Contributed by Lord Mayor, Dave Taylor and Lady Mayoress, Susan Ridley
It is a Saturday in September and we have an amazingly wide range of things on the agenda today. In the morning we go up to Poppleton Community Railway Nursery. It is the last of its kind. It was set up in 1941 when nurseries were constructed next to railway stations as part of the Dig for Victory campaign to grow food and get it easily distributed. The Nursery is right next to Poppleton Station. After the war effort there was no long any need for food and instead they started to grow flowers for all the railway stations around the country. In 2009 it closed and now it is a charity and also commercial. The Railways buildings are part of York’s railway heritage. We were there for the 75th anniversary. The Sherriff, Jonathan Tyler, who came with us, is a railway man. We travelled up to Poppleton on the train from York Station. It was a lovely event. The lady who greeted us had made us a cake, with a beautiful green ribbon.
Then we came back to York for York Civic Trust walks ‘Know Your York’. Which also allowed some fundraising for the Lord Mayor’s charities, of which York Civic Trust is one. We spent some time giving out leaflets in St Helen’s Square. We raised £600 each day.
Then to St Sampson’s Square for the Festival of Traditional dance – Morris Dancing day – we were offered tea and cake by Brown’s as we watched the finale.
Then we had to dress up to go to the Goth Ball, a masked ball held at De Grey Rooms. The De Grey Rooms looks very beautiful following their restoration by York Conservation Trust. We were raising money again, doing a raffle. The LGBT Forum and York Racial Equality Network, two of my charities, were invited to have stalls. We were raffling two books about Sophie Lancaster, who was beaten up and killed for being dressed differently as a Goth. The authors had signed and donated them to me.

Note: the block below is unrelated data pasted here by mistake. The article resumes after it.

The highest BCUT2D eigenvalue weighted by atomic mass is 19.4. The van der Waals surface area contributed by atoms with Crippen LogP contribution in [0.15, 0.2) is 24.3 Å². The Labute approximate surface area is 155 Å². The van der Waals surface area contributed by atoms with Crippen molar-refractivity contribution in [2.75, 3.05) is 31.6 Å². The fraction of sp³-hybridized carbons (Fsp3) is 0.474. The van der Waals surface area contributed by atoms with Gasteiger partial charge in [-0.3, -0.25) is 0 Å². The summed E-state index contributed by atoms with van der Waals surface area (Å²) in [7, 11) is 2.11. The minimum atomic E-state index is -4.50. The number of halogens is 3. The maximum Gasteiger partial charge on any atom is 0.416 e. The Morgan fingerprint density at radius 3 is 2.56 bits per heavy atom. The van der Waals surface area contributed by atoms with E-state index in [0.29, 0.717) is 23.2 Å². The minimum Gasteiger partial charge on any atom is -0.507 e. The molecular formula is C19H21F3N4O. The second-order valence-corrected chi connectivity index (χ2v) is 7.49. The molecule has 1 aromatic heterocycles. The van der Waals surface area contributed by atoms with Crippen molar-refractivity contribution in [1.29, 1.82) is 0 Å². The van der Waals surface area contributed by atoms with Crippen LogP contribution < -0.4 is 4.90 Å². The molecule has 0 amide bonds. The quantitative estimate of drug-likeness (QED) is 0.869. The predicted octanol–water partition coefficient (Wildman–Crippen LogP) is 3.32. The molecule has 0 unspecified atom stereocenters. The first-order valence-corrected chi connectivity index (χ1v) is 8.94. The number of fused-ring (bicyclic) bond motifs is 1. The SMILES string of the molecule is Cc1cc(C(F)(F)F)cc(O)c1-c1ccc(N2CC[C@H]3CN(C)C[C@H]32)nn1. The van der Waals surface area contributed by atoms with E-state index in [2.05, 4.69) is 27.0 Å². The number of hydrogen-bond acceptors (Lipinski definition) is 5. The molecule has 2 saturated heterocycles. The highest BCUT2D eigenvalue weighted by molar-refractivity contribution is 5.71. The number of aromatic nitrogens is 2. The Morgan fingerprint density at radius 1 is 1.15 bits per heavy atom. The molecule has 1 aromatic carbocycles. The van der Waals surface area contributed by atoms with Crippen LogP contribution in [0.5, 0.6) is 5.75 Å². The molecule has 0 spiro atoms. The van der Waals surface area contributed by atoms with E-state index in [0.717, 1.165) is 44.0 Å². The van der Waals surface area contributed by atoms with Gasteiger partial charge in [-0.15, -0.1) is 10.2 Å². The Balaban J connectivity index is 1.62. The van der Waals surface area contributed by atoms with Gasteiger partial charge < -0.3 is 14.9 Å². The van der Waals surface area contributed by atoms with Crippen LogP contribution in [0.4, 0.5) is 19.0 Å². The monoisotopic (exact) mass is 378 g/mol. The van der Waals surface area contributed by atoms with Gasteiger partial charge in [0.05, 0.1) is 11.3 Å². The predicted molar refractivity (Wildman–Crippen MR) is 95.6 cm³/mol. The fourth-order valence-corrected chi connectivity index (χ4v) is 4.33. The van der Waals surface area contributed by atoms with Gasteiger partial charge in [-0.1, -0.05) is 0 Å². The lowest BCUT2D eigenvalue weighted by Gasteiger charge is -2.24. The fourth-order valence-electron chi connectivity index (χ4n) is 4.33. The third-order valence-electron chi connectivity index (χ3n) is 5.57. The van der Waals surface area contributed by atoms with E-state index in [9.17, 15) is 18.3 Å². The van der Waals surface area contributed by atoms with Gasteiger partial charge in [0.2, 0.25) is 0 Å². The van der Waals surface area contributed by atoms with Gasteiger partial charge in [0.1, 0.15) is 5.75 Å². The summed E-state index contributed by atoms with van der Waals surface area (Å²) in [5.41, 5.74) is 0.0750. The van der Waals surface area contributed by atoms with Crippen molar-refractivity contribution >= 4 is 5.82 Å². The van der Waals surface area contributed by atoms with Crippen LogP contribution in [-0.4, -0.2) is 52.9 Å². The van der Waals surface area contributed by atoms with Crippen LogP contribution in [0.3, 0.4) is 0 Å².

A day of four very different events in the life of the Lord Mayor of York 2016-17.
We get on a cable car from York Station to take us to the Knavesmire. It’s been great for tourists, race-goers, and the few commuters we still see. Traffic has radically reduced since petrol and diesel vehicles were banned from the city centre. Investment in electric cars, bikes, buses and taxis came quickly after that, although there is no longer any need for us to travel as much every day, since most people work from home. Houses are now built with office/work space and that has made it easier for tradespeople and visitors to get around.
We’ve developed a really positive relationship with our tourists. Visitors can find their way around easily with geo-positioning incorporated into everything and attractions and businesses contacting them directly when they are in the vicinity. York introduced a Tourist Tax as soon as Central Government permitted . I was always happy to pay this overseas and visitors to York feel the same as it supports the historic environment of the city. This has enabled the Art Gallery to open for free to York citizens once again.
An inspiring idea from York: City Beautiful has been developed. We’ve really started to make the green corridors approach happen, river banks link in with parks and strays and allotments to enable insects, birds, bees and mammals to migrate within those areas. At last York is starting to benefit from a strategic plan to include the development of open space and leisure space as well as providing better homes for lifetime use.
By the end of the day we are looking for something else to do. York is now a 24-hour city. The event notice-boards that we clamoured for ten years ago to overcome flyposting have become unnecessary with advances in communications. Events have started earlier in the evening and are regular and popular. At 5pm we headed for a chamber music concert in York Art Gallery. The example provided by Aesthetica of arts, music and film spilling out all over the city has been taken up by lots of different organisations.
As a 24h city, life also goes on later. We go to a one of the great York restaurants – Indonesian this evening – we’re so international as a city because of our visitors. On for a drink in the tiny basement bar Sotano and then much later we walk home. There are lots of people about but nothing threatening or violent. We’ve found a positive way of dealing with antisocial behaviour at night – people are drinking less or just spreading it out over a longer time, not having either the old closing time or 3am bottle-necks.
York has always been a lovely city and it’s through the international appreciation of it that we can keep it special.